Don’t change Pledge of Allegiance
In reference to the writer from Pembroke regarding the Pledge of Allegiance to the flag of the United States of America ( BDN letter, March 5), to change the pledge at all would take away memories that a lot of us have endured. I repeated the pledge at school more than 80 years ago and also when I was in boot camp at San Diego every morning.
I was in the advance party that landed at Yokosuka, Japan, on Aug. 27, 1945. The fleet was 100 miles from Yokosuka when 21 marines were ordered to capture the battleship Nagato. Before we left the ship, the order was given for the pledge. I don’t think any of us expected to come back. We raised the colors from from the battleship. It was being used as a museum.
I live in an assisted living home, and I walk every morning. Daily, I salute the flag and say the pledge. I would say the flag is a large part of the pledge. If you must change the pledge, please wait another 15 years, as we old soldiers will be gone by then and will not know the difference.
Alton R. Grant
Climate change doubt
A historic reduction in the energy output of the sun has begun, John Casey says in his recent book, “Dark Winter.” Casey’s research about the sun’s activity has resulted in the discovery of a solar cycle that has reversed from its global warming phase to a dangerous global cooling for the next 20 to 30 years.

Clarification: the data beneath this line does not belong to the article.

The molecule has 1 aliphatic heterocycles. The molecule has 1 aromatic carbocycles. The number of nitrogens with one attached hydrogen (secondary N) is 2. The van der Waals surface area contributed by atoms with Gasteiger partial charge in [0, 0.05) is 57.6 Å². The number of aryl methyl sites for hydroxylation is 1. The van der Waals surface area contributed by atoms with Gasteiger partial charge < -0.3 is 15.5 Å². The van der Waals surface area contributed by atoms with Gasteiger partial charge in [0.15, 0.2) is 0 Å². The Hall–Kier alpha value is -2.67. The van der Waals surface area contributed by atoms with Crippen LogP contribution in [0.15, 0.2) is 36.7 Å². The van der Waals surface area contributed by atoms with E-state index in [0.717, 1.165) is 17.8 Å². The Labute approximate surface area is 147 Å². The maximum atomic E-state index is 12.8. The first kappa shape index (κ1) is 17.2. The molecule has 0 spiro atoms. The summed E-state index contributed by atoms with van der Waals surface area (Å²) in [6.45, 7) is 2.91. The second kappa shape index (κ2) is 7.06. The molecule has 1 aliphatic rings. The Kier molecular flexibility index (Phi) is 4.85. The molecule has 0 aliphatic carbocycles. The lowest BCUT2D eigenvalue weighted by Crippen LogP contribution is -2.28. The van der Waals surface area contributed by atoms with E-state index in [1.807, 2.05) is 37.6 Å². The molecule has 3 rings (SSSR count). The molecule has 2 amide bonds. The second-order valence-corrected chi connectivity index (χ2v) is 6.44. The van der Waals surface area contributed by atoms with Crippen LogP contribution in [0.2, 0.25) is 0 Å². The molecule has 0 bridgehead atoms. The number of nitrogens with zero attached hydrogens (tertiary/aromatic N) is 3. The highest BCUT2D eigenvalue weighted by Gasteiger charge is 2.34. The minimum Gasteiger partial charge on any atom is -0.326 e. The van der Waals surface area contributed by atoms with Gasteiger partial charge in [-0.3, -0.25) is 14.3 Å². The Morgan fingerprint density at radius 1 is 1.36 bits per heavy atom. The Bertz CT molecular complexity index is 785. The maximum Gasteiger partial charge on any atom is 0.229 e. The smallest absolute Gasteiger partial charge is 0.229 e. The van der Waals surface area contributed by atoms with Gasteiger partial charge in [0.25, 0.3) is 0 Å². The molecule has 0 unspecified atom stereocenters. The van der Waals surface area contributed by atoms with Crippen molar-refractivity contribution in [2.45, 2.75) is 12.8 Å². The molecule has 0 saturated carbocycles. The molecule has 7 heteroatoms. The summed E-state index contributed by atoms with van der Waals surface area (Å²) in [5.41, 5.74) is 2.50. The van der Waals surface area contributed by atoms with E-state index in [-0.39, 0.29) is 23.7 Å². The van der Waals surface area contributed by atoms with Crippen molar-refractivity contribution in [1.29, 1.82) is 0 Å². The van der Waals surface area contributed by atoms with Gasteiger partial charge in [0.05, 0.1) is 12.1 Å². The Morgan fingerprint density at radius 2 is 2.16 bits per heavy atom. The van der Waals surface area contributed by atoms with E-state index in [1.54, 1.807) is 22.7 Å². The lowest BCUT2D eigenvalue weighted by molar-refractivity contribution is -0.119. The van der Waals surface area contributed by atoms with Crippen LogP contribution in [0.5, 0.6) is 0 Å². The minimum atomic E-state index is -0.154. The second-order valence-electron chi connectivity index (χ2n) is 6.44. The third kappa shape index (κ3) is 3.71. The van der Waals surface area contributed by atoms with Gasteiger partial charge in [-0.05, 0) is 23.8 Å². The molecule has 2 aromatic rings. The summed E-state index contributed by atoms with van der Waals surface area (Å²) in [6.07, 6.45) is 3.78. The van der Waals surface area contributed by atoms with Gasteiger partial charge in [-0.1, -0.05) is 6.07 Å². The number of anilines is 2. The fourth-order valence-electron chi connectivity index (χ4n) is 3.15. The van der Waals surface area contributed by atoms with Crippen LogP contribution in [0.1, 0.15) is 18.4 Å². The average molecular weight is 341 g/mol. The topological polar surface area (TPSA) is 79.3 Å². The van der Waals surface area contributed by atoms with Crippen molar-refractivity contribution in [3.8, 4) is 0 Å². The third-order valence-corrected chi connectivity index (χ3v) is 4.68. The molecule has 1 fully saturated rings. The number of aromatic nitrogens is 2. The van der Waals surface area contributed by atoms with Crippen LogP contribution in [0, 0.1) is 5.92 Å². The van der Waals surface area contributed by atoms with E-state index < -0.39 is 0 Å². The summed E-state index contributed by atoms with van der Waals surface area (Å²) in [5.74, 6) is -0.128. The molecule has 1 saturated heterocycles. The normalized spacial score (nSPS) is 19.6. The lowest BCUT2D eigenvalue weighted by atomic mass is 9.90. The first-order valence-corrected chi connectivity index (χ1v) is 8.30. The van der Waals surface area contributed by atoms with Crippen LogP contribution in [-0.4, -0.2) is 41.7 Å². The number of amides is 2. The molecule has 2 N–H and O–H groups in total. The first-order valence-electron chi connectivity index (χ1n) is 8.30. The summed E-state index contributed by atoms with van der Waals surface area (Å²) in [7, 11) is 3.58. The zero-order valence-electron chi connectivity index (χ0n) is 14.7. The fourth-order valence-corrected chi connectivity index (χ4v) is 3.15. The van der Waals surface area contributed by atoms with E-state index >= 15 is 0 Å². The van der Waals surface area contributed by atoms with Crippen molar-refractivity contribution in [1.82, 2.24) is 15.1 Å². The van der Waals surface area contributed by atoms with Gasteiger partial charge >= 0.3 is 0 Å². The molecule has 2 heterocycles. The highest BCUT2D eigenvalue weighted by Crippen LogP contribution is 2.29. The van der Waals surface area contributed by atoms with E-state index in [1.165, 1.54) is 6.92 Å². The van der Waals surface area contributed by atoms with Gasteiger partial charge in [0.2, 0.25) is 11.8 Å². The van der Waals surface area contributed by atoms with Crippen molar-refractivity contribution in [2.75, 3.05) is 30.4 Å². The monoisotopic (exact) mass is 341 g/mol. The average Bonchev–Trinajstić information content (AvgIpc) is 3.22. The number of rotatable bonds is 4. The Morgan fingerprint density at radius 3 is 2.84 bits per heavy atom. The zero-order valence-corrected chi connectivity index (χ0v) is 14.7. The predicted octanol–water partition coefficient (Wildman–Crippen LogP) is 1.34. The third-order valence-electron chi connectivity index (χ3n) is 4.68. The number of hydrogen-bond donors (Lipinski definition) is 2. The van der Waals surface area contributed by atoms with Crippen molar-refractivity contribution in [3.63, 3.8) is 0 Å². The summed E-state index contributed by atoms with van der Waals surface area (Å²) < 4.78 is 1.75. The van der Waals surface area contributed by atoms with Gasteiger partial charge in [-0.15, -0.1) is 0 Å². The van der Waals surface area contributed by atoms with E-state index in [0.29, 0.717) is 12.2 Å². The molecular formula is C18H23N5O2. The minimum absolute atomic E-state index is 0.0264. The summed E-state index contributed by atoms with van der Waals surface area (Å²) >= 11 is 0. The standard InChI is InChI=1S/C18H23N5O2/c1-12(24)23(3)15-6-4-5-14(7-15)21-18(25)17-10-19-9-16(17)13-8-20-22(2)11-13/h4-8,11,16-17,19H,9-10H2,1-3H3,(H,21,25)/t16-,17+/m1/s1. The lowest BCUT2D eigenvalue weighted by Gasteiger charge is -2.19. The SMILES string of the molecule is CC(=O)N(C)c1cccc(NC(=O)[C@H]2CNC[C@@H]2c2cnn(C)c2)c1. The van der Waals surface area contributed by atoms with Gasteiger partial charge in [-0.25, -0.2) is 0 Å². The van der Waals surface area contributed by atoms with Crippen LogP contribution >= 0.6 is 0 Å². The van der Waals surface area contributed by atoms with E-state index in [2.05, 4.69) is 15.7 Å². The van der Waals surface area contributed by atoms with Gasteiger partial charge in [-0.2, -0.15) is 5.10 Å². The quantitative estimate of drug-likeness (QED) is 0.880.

While the theory of man-made global warming and climate change based on human greenhouse gas emissions has never been a reliable predictor of climate change, the solar cycles — including the Bicentennial Cycle, which occurs roughly every 206 years — correlates with near 100 percent accuracy to every major cold temperature period over the past 1,200 years.
Casey predicted in 2010 that there would be volcanic eruptions and earthquakes of historic scale — Japan?
Arctic sea ice had been in a decline for nearly two decades because of the peak heating of the 206-year cycle caused by the sun, but Arctic summer ice increased by 409,000 square miles, 26 percent, from 2007 to 2010.
Read Casey’s 148-page book and judge for yourself before you plan your next global warming/climate change march on Washington.
Drug cuts hurt seniors
As they do every year, many older Mainers are struggling with the rising costs of food, health care and heat for their homes. Other expenses that cause many of us great anxiety are the cost of prescription drugs. For some of us, these are live-saving drugs without which our health would dramatically decline. Because of my own health concerns, I cannot go without certain prescriptions. Along with tens of thousands of other older Mainers, I rely on Maine’s Medicare Savings Program to help me pay for these drugs.
The current administration has proposed cuts to this program. They also are talking about cuts to Drugs for the Elderly, which is for Mainers who are 62 years old or older and not yet eligible for Medicare. The proposed cuts to these programs will be nothing short of devastating to the tens of thousands of Mainers who need them. The state has alternatives, but at-risk seniors like me do not.